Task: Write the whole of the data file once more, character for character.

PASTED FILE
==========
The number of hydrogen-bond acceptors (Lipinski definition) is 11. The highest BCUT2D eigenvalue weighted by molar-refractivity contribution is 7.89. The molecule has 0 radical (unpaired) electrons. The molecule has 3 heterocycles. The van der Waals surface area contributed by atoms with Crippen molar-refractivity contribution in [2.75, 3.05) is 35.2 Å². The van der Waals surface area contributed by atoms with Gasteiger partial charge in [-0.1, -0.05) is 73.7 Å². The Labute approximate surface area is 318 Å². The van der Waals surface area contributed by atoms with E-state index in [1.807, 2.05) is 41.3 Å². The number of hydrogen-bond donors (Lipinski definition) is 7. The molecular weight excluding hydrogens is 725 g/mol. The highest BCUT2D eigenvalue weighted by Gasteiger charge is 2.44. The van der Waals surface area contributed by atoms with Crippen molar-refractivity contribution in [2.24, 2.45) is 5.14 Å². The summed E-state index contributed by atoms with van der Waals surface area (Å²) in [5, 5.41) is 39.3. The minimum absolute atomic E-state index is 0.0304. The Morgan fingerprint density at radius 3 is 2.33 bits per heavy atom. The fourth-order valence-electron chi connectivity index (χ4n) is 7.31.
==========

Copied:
The number of hydrogen-bond acceptors (Lipinski definition) is 11. The highest BCUT2D eigenvalue weighted by molar-refractivity contribution is 7.89. The molecule has 0 radical (unpaired) electrons. The molecule has 3 heterocycles. The van der Waals surface area contributed by atoms with Crippen molar-refractivity contribution in [2.75, 3.05) is 35.2 Å². The van der Waals surface area contributed by atoms with Gasteiger partial charge in [-0.1, -0.05) is 73.7 Å². The Labute approximate surface area is 318 Å². The van der Waals surface area contributed by atoms with E-state index in [1.807, 2.05) is 41.3 Å². The number of hydrogen-bond donors (Lipinski definition) is 7. The molecular weight excluding hydrogens is 725 g/mol. The highest BCUT2D eigenvalue weighted by Gasteiger charge is 2.44. The van der Waals surface area contributed by atoms with Crippen molar-refractivity contribution in [2.24, 2.45) is 5.14 Å². The summed E-state index contributed by atoms with van der Waals surface area (Å²) in [5, 5.41) is 39.3. The minimum absolute atomic E-state index is 0.0304. The Morgan fingerprint density at radius 3 is 2.33 bits per heavy atom. The fourth-order valence-electron chi connectivity index (χ4n) is 7.31.